But then the pace slowed down, companies found ways to avoid the courts and the list finished the year with 74 total bankruptcies. That’s far more than 2008’s total (and blows 2007’s grand total of two out of the water), but it isn’t nearly as high as expected.
We can attribute the slowdown to a little thing called Amend & Extend (or, as Mark Patterson of MatlinPatterson called it, “Amend, Extend and Pretend”). Midway through the year, lenders realized they couldn’t be complete jerks about their loans if they didn’t want a tsunami of bankruptcy cases on their hands, so they relented, allowing sponsors and their companies to “kick the can down the road” (another buzzy phrase of the year) and extend debt maturities.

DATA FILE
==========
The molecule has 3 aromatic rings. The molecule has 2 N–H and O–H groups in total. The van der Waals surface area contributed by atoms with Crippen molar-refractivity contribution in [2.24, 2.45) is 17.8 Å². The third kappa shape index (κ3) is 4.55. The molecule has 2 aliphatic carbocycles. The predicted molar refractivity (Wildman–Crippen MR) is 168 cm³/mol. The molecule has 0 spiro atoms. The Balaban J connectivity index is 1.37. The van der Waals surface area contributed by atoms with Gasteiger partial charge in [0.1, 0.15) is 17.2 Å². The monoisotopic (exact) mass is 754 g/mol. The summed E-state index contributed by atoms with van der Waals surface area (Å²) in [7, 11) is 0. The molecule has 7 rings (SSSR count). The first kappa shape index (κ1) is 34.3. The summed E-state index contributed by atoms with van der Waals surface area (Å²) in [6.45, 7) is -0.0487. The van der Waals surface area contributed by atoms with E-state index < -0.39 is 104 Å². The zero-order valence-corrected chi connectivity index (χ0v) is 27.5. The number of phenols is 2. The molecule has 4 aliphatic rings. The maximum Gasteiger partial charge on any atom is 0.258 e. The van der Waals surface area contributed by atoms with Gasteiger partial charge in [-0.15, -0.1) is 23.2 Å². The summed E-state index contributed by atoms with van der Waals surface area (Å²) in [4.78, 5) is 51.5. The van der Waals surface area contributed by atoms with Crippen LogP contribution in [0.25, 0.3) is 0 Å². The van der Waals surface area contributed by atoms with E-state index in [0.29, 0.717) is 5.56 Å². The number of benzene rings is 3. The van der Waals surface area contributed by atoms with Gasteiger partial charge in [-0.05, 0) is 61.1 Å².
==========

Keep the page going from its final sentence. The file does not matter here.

Whether or not that solution will prove to save all the overlevered companies out there has yet to be seen, but for 2009, it was a saving grace. Download the entire spreadsheet below.
(Our usual disclaimer: the total does not count minority stake bankruptcies but the spreadsheet has a separate listing of those. We do not include bankruptcies of companies backed by hedge funds.)